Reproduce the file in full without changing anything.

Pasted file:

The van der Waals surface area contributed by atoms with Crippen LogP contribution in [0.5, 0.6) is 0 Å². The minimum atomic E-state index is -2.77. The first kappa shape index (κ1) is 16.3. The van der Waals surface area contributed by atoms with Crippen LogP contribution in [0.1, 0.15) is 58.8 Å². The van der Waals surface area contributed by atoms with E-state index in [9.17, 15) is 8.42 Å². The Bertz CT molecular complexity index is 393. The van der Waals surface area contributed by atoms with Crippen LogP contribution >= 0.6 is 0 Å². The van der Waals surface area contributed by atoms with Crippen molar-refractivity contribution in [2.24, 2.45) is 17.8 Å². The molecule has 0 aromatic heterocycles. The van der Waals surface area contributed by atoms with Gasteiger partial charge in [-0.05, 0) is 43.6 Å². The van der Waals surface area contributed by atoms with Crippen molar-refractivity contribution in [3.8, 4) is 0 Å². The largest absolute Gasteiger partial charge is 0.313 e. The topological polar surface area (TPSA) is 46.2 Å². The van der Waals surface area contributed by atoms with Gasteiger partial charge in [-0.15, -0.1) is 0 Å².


The van der Waals surface area contributed by atoms with Crippen LogP contribution in [0.5, 0.6) is 0 Å². The minimum atomic E-state index is -2.77. The first kappa shape index (κ1) is 16.3. The van der Waals surface area contributed by atoms with Crippen LogP contribution in [0.1, 0.15) is 58.8 Å². The van der Waals surface area contributed by atoms with E-state index in [9.17, 15) is 8.42 Å². The Bertz CT molecular complexity index is 393. The van der Waals surface area contributed by atoms with Crippen LogP contribution >= 0.6 is 0 Å². The van der Waals surface area contributed by atoms with Crippen molar-refractivity contribution in [2.24, 2.45) is 17.8 Å². The molecule has 0 aromatic heterocycles. The van der Waals surface area contributed by atoms with Gasteiger partial charge in [-0.05, 0) is 43.6 Å². The van der Waals surface area contributed by atoms with Crippen molar-refractivity contribution in [3.8, 4) is 0 Å². The largest absolute Gasteiger partial charge is 0.313 e. The topological polar surface area (TPSA) is 46.2 Å². The van der Waals surface area contributed by atoms with Gasteiger partial charge in [-0.15, -0.1) is 0 Å².